What you will do in practice is to inherit from NSObject or NSProxy and build on top of them. Your code will work if you do the following:

@interface Test : NSObject
+ (void)test;
@end

As Tilo pointed out, this is not the case on other runtimes like the GNU runtime.

share|improve this answer
    
You are right Max: Implementing a new root class is challenging and can be interesting from an academical point of view, but practically there are only very few applications. –  GorillaPatch Aug 27 '10 at 10:04
    
In reality Apple has created only 5 root classes in all Cocoa frameworks, including nsobject and nsproxy. I never had the need to create one on my own. –  Max Seelemann Aug 27 '10 at 10:21
    
It was just a kind of trial making objc program on non-Apple platform (like FreeBSD). I agreee with there's no reason to make my own root class in Apple platform :) –  Eonil Aug 27 '10 at 10:59
1  
This answer is simply wrong. The above example compiles fine with gcc and GNU-runtime. In Objective-C normally any class can be a root class by simply not having a super class. If the Apple-runtime requires something different, then it's runtime specific. –  Tilo Prütz Sep 16 '10 at 12:40
1  
Woah! I think that's bad (or at least suboptimal ;)) design. IMHO if framework and runtime require each other they should be put together. At this point the GNU runtime is better. It brings a minimum amount of classes to start with and does not rely on the architecture of a specific framework build on top of it. –  Tilo Prütz Sep 22 '10 at 9:24

The above example compiles fine with gcc and GNU-runtime. In Objective-C normally any class can be a root class by simply not having a super class. If the Apple-runtime requires something different, then it's runtime specific.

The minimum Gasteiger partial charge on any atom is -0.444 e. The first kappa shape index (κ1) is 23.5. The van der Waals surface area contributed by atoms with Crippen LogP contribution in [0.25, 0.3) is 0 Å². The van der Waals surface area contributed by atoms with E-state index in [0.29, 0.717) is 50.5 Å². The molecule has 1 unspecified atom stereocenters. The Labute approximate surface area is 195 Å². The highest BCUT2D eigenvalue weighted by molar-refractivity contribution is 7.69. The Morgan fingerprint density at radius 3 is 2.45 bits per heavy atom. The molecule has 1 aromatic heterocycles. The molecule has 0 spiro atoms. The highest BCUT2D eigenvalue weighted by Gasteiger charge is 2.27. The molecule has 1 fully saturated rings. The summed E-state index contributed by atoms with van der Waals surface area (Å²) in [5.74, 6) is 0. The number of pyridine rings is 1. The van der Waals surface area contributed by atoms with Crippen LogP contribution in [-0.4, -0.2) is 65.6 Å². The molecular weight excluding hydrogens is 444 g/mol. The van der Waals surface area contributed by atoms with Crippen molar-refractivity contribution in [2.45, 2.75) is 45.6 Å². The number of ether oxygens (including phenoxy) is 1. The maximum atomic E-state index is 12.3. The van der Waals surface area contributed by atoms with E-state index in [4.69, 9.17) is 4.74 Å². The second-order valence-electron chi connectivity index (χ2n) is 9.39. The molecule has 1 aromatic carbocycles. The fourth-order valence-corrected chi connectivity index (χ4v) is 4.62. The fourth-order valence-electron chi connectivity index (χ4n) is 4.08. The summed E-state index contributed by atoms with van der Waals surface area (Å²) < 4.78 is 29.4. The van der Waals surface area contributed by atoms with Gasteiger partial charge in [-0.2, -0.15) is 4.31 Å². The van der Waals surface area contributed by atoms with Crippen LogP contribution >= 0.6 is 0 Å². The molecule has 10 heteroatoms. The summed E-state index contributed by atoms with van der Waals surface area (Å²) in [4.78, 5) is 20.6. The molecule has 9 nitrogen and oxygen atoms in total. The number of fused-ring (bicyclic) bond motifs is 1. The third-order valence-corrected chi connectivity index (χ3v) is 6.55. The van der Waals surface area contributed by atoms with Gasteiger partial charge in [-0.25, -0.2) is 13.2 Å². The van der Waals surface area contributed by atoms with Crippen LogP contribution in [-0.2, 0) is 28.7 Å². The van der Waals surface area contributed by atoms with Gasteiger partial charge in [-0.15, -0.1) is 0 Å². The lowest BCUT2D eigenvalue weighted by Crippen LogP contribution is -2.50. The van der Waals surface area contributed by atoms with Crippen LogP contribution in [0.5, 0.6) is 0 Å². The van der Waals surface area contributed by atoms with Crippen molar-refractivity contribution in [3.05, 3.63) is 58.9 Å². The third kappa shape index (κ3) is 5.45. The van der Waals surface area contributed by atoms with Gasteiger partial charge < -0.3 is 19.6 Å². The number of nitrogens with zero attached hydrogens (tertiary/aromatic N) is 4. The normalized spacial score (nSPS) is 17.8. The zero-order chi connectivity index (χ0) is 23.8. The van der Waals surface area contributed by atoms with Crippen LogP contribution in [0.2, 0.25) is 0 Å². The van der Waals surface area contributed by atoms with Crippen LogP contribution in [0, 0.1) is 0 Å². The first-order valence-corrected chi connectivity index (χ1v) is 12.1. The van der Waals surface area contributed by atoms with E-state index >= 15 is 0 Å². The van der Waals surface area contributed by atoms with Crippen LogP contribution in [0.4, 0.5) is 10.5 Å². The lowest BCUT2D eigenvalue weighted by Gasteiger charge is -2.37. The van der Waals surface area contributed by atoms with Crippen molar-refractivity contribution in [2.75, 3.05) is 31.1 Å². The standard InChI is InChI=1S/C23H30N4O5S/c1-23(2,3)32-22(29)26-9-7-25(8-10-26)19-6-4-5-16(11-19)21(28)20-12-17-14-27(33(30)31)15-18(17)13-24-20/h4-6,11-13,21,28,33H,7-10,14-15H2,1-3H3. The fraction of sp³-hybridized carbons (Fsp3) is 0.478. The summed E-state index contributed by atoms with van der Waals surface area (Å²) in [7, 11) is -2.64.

Additionally there is something specific with root classes:

All instance methods are also class methods with the same implementation (if not explicitly implemented otherwise). The output of the following app:

#import <stdio.h>

@interface Test
+ alloc;
+ (void)test;
- (void)test;
- (void)otherTest;
@end
@implementation Test
+ alloc
{
  return (id)class_create_instance(self);
}

+ (void)test
{
    printf("class test\n");
}

- (void)test
{
    printf("instance test\n");
}

- (void)otherTest
{
    printf("otherTest\n");
}
@end

int main()
{
    id t = [Test alloc];
    [Test test];
    [t test];
    [Test otherTest];
    [t otherTest];
    return  0;
}

would be:

class test
instance test
otherTest
otherTest

The hardest part on creating a new root class is the +alloc and -dealloc but as seen in my example the runtime (in my case the GNU-runtime) can do this. But I don't know if the runtime allocation is good enough. I know that some foundations use an own allocation mechanism to hide the reference counter from the object structure. I don't know if Apple does this too and if their runtime already takes care of it.

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In my system (GNUstep on linux + GCC) I had to replace the above alloc method with the following, to make the sample work. I think this is due to a newer obj-c runtime (documentation of the runtime here: Objective-C Runtime Reference from the Mac Developer Library.

+ alloc
{
  return (id)class_createInstance(self, 0);
}